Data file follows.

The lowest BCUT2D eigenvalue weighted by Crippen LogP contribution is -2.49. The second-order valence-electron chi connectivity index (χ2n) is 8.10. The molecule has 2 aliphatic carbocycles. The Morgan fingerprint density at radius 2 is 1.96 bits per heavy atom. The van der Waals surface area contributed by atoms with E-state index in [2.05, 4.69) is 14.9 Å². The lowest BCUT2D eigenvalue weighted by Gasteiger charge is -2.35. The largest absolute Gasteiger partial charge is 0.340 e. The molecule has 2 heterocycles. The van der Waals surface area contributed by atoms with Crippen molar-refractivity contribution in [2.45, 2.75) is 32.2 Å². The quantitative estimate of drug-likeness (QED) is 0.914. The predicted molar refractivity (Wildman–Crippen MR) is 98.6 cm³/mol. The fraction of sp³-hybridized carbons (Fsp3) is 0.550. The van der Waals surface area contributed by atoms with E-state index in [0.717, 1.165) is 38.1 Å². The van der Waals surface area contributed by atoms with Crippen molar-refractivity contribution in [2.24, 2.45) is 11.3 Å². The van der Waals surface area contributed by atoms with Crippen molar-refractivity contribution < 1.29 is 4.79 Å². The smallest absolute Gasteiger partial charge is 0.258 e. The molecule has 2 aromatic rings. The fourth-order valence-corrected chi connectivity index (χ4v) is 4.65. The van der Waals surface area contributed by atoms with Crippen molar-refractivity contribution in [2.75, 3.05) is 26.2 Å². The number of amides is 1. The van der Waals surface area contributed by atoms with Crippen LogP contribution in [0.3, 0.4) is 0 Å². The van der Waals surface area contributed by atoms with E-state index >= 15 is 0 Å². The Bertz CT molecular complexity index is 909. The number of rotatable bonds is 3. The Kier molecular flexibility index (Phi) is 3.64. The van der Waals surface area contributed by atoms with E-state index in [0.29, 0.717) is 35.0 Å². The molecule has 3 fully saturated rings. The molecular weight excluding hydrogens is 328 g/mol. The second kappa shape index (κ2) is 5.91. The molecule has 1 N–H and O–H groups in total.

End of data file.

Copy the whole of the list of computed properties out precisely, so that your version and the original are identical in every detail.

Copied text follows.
The lowest BCUT2D eigenvalue weighted by Crippen LogP contribution is -2.49. The second-order valence-electron chi connectivity index (χ2n) is 8.10. The molecule has 2 aliphatic carbocycles. The Morgan fingerprint density at radius 2 is 1.96 bits per heavy atom. The van der Waals surface area contributed by atoms with E-state index in [2.05, 4.69) is 14.9 Å². The lowest BCUT2D eigenvalue weighted by Gasteiger charge is -2.35. The largest absolute Gasteiger partial charge is 0.340 e. The molecule has 2 heterocycles. The van der Waals surface area contributed by atoms with Crippen molar-refractivity contribution in [2.45, 2.75) is 32.2 Å². The quantitative estimate of drug-likeness (QED) is 0.914. The predicted molar refractivity (Wildman–Crippen MR) is 98.6 cm³/mol. The fraction of sp³-hybridized carbons (Fsp3) is 0.550. The van der Waals surface area contributed by atoms with E-state index in [0.717, 1.165) is 38.1 Å². The van der Waals surface area contributed by atoms with Crippen molar-refractivity contribution in [2.24, 2.45) is 11.3 Å². The van der Waals surface area contributed by atoms with Crippen molar-refractivity contribution < 1.29 is 4.79 Å². The smallest absolute Gasteiger partial charge is 0.258 e. The molecule has 2 aromatic rings. The fourth-order valence-corrected chi connectivity index (χ4v) is 4.65. The van der Waals surface area contributed by atoms with Crippen molar-refractivity contribution in [2.75, 3.05) is 26.2 Å². The number of amides is 1. The van der Waals surface area contributed by atoms with Crippen LogP contribution in [0.3, 0.4) is 0 Å². The van der Waals surface area contributed by atoms with E-state index >= 15 is 0 Å². The Bertz CT molecular complexity index is 909. The number of rotatable bonds is 3. The Kier molecular flexibility index (Phi) is 3.64. The van der Waals surface area contributed by atoms with E-state index in [0.29, 0.717) is 35.0 Å². The molecule has 3 fully saturated rings. The molecular weight excluding hydrogens is 328 g/mol. The second kappa shape index (κ2) is 5.91. The molecule has 1 N–H and O–H groups in total.